Charles Cecil has confirmed that the game will be dubbed into German, French, Spanish, and Italian. Polish and Russian translations of the subtitles will be available as well. Rolf Saxon will return to voice George Stobbart. Emma Tate will voice Nicole "Nico" Collard. Other voice actors from earlier instalments of the series will also return.Alexander Schottky, the original German voice of George, Emmanuel Curtil, the original French voice of George, and Nathanièle Esther, the French voice of Nico, are also confirmed to reprise their roles. Hazel Ellerby, who voiced Nicole "Nico" Collard in the original Broken Sword: The Shadow of the Templars and its director's cut, will no longer be reprising her role due to not being available, she will be voicing other characters in the game however. The voice recording will be split into two sessions, the first taking place in mid July (starting on the 16th) and the second in mid September 2013, in OMUK, a video game voice recording studio in London. The Shadow of the Templars and director's cut composer Barrington Pheloung will return as well. The soundtrack will be synthesized rather than orchestrated.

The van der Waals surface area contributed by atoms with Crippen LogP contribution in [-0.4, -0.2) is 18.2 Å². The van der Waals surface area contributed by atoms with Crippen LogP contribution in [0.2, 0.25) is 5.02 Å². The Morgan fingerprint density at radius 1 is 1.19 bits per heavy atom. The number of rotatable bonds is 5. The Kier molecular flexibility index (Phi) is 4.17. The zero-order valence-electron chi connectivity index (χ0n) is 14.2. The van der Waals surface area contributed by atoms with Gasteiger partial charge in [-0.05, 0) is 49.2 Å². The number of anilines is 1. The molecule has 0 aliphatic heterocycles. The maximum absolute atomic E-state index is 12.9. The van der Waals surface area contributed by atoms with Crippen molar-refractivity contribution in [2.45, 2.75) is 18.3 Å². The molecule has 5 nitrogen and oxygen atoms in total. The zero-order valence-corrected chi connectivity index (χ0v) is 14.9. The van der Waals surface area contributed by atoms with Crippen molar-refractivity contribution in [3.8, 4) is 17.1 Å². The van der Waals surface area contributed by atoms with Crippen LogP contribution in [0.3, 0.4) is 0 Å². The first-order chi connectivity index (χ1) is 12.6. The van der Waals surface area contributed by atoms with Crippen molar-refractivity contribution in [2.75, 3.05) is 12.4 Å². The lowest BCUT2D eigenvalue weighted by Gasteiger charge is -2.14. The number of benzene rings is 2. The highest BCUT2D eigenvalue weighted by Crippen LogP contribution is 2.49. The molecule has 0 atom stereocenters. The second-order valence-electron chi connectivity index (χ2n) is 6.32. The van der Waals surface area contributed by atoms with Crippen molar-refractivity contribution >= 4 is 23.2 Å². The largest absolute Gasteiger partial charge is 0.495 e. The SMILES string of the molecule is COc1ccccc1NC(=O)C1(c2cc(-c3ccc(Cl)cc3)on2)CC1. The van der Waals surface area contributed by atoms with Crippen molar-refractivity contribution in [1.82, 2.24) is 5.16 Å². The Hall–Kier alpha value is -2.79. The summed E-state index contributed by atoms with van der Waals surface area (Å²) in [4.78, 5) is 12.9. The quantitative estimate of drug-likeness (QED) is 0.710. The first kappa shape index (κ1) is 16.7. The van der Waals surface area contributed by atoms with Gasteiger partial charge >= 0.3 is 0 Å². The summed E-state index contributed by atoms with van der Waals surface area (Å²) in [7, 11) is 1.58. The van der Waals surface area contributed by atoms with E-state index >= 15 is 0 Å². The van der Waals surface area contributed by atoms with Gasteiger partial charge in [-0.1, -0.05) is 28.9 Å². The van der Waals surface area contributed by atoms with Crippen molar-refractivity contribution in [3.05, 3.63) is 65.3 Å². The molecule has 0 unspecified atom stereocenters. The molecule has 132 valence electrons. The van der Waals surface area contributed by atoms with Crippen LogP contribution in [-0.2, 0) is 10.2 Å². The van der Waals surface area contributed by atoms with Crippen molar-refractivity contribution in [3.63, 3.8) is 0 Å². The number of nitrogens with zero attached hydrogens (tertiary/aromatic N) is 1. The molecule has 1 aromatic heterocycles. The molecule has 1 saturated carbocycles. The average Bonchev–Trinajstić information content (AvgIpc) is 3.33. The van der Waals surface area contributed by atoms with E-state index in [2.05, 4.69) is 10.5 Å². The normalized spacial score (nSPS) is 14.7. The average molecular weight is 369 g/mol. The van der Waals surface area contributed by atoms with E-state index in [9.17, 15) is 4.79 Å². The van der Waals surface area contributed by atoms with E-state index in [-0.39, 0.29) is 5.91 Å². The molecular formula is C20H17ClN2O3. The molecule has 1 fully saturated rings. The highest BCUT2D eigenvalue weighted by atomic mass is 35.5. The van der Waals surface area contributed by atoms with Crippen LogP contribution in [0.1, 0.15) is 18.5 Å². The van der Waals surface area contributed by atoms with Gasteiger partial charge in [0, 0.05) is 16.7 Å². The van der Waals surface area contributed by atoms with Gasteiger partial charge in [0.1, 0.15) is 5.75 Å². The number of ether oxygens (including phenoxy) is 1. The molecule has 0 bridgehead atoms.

Kickstarter Expansion and Other Options
The Serpent's Curse, without achieving its Kickstarter goal, would be a more linear game, quicker to play through, circa eight-hours long, of similar length to the shortest Broken Sword, The Smoking Mirror. However, the funds raised and stretch goals achieved enabled Revolution to make a longer, more ambitious game with further external locations with associated puzzles and characters to ensure the game doesn't feel "claustrophobic", as well additional characters making the game more free-form and giving players a genuine choice in how they choose to approach puzzles. In the game, the player is also offerred the option to choose the prefered of two text fonts: one resembling the stylized, colored and bold font of the early series' entries, and one resembling the boxed comic-book font found in the Broken Sword remakes.
TheSixthAxis named The Serpent's Curse one of the top 100 most anticipated games of 2013, while Micro Mart named it one of the best PC games of 2013, even prior to its release. In Adventure Gamers' Hype-o-Meter, the game came second in a list of most anticipated games. It was declared one of the 36 most anticipated iOS and Android games for the rest of 2013 by Pocket Gamer in a July article.